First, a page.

Android Market (the Android store) still does not offer an all encompassing eco-system in comparison to iOS and the Apple iPad App Store. This means there are less games, apps, video, TV and other content available specifically for this format than you can get on the iPad. It’s still a fairly expansive selection but many of the apps are designed more for smartphones so don’t make optimal use of the larger tablet screen. A Tegra Zone app is included that points you directly to games that are optimised to get the most out of the powerful processor but the titles currently available are very limited and are more like demo versions to show off what this tablet is capable of.

GPS – used to determine your location for mapping applications, such as when you’re finding directions. Most other tablets use Assisted-GPS, which basically means that Wi-Fi/3G data networks are used in conjunction with satellites to determine your location. A GPS receiver is more accurate and this is exactly what the Transformer Prime has, however it doesn’t work very well. You can use mapping applications with Wi-Fi turned on and it accurately determines your location. Without Wi-Fi though the tablet struggles. ASUS have recognised this problem but there is no solution at this point.

Proprietary port is used for charging the ASUS Transformer Prime and for connecting to the keyboard dock. This works perfectly but the proprietary nature of this means that if you loose the charger then you’ll need to buy a new one. Other tablets used more standard connections for charging such as a mini-USB port.

There are a number of rubber port covers that the keyboard dock ships with. These are fiddly to remove and slot back. I would imagine these would be easily lost too. It’s no big issue if they are lost as these ports wouldn’t usually be covered on a regular netbook.

ASUS Transformer Prime Attached to Keyboard

Tablet Review – ASUS Transformer Prime – The Best Android Tablet Yet

The ASUS Transformer Prime competes with the best tablets and beats them all on hardware features. The super-powered processor creates a very smooth and seamless experience from stunning graphics on games to smooth crisp high-definition video. It has a fantastic battery life that exceeds all other consumer tablets and the unique design to switch it from tablet to netbook offers substantial flexibility. Android 3.2 is good, but Android 4.0 is due any day now and will move this tablet to an even higher level. This makes the user experience very enjoyable and interface intuitive.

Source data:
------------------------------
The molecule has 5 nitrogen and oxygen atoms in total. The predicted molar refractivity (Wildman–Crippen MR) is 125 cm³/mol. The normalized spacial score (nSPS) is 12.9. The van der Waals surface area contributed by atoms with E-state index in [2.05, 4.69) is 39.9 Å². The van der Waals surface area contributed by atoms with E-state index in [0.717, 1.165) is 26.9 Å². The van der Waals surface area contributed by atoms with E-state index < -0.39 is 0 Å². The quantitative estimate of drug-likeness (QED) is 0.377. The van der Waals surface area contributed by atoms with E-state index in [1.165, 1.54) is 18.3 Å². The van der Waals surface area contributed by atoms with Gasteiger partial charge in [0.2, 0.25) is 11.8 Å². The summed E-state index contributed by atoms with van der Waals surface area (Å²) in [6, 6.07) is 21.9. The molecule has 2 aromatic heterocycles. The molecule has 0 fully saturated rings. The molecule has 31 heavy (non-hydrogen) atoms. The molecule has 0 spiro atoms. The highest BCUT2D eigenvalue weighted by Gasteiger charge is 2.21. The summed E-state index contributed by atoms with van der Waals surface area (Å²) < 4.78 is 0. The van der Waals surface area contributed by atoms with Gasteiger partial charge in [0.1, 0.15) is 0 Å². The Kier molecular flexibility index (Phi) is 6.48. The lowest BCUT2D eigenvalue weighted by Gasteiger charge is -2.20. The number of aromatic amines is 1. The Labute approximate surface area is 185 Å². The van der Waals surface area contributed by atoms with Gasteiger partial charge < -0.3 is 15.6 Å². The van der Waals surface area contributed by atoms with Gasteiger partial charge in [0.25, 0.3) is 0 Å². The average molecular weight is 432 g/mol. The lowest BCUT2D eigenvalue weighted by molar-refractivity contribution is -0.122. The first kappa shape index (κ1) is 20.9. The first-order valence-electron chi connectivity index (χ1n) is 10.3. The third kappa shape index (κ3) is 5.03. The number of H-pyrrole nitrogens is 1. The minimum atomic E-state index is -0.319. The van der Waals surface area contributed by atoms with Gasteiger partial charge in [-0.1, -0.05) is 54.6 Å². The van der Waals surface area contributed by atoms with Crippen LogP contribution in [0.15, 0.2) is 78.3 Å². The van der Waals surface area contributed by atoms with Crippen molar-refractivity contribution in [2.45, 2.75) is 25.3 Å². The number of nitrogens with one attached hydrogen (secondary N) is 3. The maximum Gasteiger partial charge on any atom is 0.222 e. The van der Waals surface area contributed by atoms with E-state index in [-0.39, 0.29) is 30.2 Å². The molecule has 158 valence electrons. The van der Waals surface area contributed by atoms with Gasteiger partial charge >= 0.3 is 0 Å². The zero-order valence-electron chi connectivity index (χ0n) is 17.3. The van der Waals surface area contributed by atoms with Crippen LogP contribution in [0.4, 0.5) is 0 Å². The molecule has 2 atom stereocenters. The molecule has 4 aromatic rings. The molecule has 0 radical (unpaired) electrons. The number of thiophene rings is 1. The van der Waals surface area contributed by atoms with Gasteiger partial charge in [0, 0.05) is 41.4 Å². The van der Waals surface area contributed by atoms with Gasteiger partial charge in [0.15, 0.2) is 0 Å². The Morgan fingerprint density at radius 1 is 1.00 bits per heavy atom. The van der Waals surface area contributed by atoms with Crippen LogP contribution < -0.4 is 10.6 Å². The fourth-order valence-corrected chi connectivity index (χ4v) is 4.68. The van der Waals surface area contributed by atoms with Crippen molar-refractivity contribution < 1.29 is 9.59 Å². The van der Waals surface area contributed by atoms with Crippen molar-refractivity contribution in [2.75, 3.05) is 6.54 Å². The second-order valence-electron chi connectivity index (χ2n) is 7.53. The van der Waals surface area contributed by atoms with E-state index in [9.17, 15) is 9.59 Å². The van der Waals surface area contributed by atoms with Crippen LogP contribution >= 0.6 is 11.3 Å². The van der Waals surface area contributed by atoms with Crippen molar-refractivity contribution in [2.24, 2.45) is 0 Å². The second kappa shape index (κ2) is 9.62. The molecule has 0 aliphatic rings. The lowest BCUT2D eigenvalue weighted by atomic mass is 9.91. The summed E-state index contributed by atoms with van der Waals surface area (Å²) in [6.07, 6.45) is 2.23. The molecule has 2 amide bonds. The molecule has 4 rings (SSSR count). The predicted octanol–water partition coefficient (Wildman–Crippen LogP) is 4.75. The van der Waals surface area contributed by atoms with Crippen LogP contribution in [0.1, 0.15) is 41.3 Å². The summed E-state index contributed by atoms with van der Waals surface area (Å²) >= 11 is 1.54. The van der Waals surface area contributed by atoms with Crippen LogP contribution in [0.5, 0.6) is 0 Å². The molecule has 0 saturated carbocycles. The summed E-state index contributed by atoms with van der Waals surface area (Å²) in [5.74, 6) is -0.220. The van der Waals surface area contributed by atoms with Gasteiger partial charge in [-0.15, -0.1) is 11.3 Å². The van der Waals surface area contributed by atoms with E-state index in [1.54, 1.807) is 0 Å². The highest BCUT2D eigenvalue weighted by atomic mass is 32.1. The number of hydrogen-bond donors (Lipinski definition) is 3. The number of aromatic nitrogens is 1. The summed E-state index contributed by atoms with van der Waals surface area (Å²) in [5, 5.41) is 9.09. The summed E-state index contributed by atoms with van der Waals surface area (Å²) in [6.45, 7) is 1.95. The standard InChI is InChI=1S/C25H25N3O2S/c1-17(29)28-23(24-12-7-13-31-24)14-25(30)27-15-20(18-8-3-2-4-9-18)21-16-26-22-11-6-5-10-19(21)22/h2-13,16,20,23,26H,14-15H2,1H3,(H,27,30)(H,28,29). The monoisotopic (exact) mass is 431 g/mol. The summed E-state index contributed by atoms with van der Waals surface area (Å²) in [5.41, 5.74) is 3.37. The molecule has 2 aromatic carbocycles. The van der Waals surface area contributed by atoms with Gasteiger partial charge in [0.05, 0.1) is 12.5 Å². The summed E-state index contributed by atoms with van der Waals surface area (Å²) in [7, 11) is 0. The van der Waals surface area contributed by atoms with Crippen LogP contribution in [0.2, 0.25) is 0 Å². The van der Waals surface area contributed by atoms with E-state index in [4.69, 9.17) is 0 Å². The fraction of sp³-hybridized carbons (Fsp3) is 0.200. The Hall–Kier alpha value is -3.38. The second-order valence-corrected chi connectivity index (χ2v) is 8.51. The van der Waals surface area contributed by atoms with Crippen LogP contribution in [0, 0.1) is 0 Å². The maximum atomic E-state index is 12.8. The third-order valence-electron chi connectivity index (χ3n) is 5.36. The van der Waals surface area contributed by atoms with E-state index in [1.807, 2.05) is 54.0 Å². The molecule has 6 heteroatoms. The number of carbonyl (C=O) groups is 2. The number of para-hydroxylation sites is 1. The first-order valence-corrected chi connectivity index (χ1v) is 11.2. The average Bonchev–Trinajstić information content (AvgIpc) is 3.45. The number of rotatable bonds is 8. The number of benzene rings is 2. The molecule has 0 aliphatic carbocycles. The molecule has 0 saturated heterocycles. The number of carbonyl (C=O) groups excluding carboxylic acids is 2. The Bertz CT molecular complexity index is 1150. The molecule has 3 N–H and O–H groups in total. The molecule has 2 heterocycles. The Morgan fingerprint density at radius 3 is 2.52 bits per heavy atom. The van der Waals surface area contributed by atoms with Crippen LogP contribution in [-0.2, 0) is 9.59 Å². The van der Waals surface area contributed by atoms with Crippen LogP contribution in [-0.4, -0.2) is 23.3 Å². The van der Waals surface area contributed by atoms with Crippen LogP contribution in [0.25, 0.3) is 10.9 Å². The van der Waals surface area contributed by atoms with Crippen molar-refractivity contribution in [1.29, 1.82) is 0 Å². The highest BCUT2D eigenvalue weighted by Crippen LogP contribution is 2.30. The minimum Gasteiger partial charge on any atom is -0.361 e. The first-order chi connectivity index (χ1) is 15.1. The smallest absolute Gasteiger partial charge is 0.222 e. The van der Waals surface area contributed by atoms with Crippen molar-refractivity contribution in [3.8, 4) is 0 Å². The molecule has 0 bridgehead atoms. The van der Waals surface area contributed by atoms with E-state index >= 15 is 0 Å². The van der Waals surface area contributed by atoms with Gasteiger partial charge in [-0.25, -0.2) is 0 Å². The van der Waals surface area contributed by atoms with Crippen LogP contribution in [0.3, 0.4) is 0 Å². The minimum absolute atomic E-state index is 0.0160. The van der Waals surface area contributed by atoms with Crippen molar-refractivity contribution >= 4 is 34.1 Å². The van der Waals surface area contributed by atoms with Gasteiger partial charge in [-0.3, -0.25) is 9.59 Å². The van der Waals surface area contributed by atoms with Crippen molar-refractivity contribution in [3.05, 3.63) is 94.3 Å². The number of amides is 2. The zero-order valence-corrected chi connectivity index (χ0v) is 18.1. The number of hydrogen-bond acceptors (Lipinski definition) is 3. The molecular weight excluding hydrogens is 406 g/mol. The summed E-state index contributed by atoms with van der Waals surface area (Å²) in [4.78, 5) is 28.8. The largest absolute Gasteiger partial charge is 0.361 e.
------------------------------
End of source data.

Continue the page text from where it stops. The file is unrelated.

Given that level of quality components, it’s inevitable that this is an expensive tablet, but it’s still in the same range as an iPad 2 or Galaxy Tab 10.1.

Is the ASUS Eee Pad Transformer Prime an iPad killer? Well, it has the potential to be if only the tablet eco-system around Android would take-off. Only time will tell if the developer community evolves into creating more apps that have tablet specific optimised function and design.

However, if you’re looking for a tablet that performs to the highest standards, want to have more flexibility to set your tablet up exactly as you want it, need a device for work and play, and have the huge flexibility of just about every possible port available for a tablet, then this is the tablet for you.

ASUS Eee Pad Transformer Prime full specification and user reviews